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Wednesday, July 12, 2017

Extending the 15-Minute Adventuring Day

There are two concepts I need to explain to blog readers who aren't familiar with games like Pathfinder or Dungeons & Dragons before I get on with the meat of this article.
The 15-Minute Adventuring Day: What you get when a group of player characters, after 2 or 3 encounters, decides they need to stop adventuring because they're low on spells and/or hitpoints and/or "X times per day" abilities like Bardic Song or Rage and want to recover them before continuing further into the dungeon. This is because these games are essentially exercises in resource management. 
Resource Management: The mini-game of strategy within the overall roleplaying game that requires decisions such as "Should I use my last healing spell on the fighter now to top him off, or should I wait to see if someone gets injured?" Spells, potions, class abilities, even hit points are all resources to be carefully managed within these games and poor resource management can lead to defeat and death of player characters. 
At low levels, the 15-Minute Adventuring Day is understandable, as player characters have only a dozen or so hitpoints and a handful of spells.At higher levels, this learned behavior becomes an annoying habit of "Well, the spellcasters have used their highest spells, and the melee types are looking a bit peaked, so let's all rest so we can be at full power for whatever is around the corner."

Depending on the GM, such reservation to advance beyond one's safety margin might be warranted, but it can prove to be irritating to move at such a snail's pace - especially if the GM is the kind of person to say "All right, now the dungeon inhabitants know you're coming, so they're on a war footing and spent the day arranging a welcoming committee for you with traps and ambushes."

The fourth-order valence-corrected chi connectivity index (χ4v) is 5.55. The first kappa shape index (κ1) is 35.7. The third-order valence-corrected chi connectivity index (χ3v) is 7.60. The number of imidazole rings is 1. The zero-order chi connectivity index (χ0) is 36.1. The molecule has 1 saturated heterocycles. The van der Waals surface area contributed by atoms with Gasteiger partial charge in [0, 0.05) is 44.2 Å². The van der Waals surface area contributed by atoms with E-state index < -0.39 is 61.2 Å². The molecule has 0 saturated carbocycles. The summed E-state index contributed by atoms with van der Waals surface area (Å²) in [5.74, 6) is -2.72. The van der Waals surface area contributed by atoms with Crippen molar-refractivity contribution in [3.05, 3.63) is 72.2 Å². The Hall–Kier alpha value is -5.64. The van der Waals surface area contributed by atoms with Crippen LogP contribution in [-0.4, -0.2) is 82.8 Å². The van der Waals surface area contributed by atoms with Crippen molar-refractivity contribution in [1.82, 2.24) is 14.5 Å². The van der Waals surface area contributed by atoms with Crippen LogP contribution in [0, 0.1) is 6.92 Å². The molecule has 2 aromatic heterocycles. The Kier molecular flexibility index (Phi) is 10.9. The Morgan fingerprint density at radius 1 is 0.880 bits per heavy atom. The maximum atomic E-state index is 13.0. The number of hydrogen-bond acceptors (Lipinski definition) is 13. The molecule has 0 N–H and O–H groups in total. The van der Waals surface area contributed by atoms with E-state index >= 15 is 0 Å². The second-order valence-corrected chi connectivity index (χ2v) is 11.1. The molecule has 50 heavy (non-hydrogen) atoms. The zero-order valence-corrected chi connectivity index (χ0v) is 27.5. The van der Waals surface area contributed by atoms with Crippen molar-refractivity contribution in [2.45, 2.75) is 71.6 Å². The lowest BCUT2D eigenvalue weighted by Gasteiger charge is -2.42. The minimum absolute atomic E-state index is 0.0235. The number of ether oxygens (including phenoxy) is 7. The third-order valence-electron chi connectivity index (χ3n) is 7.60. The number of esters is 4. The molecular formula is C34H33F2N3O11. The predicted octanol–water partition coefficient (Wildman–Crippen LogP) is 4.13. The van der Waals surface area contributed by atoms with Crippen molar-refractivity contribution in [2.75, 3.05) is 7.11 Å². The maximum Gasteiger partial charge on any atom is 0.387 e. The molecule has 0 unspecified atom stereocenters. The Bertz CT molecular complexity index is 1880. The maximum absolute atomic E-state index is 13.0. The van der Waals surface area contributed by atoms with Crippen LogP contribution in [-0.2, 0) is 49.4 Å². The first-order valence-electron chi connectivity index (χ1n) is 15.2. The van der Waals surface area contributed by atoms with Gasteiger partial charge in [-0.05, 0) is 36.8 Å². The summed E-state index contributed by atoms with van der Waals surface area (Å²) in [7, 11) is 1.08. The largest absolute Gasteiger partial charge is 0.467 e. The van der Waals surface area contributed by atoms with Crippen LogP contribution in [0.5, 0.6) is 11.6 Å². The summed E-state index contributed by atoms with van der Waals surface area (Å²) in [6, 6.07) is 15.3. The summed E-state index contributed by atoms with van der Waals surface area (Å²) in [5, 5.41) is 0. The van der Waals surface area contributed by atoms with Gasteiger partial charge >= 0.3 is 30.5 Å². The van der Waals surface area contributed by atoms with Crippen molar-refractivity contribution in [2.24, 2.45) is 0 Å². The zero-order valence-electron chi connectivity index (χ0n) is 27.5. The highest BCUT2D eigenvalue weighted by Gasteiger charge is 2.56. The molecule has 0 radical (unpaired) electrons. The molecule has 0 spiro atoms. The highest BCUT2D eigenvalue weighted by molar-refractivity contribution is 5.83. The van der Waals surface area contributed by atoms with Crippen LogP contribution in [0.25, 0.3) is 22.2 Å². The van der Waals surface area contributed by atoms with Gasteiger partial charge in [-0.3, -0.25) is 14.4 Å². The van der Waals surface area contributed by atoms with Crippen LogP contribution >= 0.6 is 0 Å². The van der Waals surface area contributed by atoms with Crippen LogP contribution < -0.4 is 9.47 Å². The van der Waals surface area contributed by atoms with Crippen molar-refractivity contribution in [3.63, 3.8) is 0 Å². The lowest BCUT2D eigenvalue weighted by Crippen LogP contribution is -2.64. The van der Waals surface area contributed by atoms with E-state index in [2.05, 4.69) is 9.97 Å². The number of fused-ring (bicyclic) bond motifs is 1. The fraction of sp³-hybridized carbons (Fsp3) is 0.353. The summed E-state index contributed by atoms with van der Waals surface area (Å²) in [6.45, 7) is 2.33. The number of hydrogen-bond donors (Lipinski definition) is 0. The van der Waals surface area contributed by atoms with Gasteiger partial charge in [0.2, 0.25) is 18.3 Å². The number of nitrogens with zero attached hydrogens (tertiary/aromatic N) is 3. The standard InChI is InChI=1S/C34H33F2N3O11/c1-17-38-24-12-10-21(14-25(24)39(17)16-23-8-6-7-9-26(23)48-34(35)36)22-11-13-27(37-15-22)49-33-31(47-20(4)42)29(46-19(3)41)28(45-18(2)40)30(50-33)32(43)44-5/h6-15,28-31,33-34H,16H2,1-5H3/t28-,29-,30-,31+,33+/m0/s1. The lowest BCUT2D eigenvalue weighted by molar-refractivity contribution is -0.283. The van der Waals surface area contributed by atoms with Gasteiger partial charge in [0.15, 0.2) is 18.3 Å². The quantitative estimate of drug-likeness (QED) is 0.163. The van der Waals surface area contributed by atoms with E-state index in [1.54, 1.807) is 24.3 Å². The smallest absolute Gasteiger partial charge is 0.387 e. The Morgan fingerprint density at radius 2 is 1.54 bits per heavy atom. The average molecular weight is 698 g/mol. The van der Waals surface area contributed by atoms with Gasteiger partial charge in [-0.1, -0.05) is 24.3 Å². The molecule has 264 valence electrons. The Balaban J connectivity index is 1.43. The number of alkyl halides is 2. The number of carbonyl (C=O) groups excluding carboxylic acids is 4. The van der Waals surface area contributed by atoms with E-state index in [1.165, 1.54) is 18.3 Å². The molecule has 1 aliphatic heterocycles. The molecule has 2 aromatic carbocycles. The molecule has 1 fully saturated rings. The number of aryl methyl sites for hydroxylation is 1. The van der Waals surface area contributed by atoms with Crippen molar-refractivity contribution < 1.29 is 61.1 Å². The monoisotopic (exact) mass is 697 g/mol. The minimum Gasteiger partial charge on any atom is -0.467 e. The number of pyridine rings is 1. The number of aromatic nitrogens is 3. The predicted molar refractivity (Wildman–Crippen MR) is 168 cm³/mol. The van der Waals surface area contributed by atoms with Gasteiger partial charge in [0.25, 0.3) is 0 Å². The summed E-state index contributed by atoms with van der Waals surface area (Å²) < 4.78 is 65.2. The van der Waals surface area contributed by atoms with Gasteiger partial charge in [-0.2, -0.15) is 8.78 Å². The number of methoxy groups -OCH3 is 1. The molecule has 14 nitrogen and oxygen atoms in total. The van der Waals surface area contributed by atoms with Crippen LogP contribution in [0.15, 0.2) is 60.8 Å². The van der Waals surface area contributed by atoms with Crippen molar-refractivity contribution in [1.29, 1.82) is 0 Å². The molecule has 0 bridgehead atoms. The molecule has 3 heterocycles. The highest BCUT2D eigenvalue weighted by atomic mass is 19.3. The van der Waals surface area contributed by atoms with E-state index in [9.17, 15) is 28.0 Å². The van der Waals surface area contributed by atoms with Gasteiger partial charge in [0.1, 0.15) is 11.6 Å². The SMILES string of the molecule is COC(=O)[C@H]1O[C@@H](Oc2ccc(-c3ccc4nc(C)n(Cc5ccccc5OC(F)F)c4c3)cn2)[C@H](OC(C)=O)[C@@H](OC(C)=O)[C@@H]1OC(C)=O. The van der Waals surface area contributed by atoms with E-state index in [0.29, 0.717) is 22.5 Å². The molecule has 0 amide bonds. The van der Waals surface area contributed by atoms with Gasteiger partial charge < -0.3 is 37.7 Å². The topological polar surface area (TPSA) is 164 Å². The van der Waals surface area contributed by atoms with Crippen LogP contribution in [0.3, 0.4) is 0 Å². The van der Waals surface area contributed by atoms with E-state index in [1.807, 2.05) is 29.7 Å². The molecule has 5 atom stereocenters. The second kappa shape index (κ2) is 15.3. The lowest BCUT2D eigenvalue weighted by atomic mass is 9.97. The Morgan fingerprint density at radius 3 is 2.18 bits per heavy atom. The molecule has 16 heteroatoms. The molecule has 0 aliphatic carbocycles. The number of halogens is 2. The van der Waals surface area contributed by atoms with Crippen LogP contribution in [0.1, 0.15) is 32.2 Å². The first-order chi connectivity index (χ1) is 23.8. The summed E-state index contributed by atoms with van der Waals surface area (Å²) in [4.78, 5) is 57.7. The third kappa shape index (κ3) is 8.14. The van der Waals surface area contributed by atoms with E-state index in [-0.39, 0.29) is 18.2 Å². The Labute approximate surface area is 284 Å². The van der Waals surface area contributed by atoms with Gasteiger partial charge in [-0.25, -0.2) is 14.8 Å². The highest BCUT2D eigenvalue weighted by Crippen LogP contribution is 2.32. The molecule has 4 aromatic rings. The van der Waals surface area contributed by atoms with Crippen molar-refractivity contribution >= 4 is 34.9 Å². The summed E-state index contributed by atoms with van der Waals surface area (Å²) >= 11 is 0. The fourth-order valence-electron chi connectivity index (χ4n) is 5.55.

There have been many solutions on how to solve the 15MAD. Most of them involve what I call "adventure pressure", which is another way of saying that there is a condition of the adventure that makes time a factor, such as a deadline to complete a quest or having to beat other adventurers to a goal. However, I feel that these are external solutions for an internal problem. Put another way, they're using setting to solve a non-setting problem. I feel that the problem is a combination of mechanics and player psychology, so the solution to the 15MAD must come from the same source.

Here's my simple solution: Let an 8-hour rest count as "a day" for purposes of regaining abilities. When you stop to think about this, it makes perfect sense:
  • All arcane casters need 8 hours of rest to recover spells. Why this number? There are a variety of explanations available, but I like the notion that the brain of a caster needs a period of rest from the task of maintaining a spell in preparation. Think of it like rebooting a computer to free up resources and clear out temp files. 
  • If arcane casters only need 8 hours of sleep, then saying they can gain their spells only once per 24 hour period raises questions such as "Is the universe keeping track of how many times they prepare? Is there a fixed pool of magic and only so much to go around? If not, then why an arbitrary 24 hour limit when the rules say 8 hours of rest?"
  • Furthermore, look at the Cleric. The Rules as Written say that a cleric chooses a time of day at which to regain spells, with the implication being that if it isn't that time of day then the cleric receives no spells. I call bollocks on this, for the following reasons:
    1. It presumes that the deity the cleric worships doesn't listen to prayers except at specific times of the day, and
    2. It is contradicted by this passage in the Core Rulebook:  When preparing spells for the day, a divine spellcaster can leave some of her spell slots open. Later during that day, she can repeat the preparation process as often as she likes. During these extra sessions of preparation, she can fill these unused spell slots. If a deity only granted spells during a set part of the day, then this ability wouldn't exist. 
  • Finally, an 8-hour rest restores 1 hit point per character level
I say, standardize everything based on the 8 hour rest. A good night's sleep heals the body and refreshes the brain, allowing the player characters to adventure without having to wait 24 hours -- and 8 hours is definitely enough time for dungeon denizens to compose and execute a proper response to invaders, be it increased watchfulness and patrols, ambushes and traps, or just a counter-attack while they sleep. 

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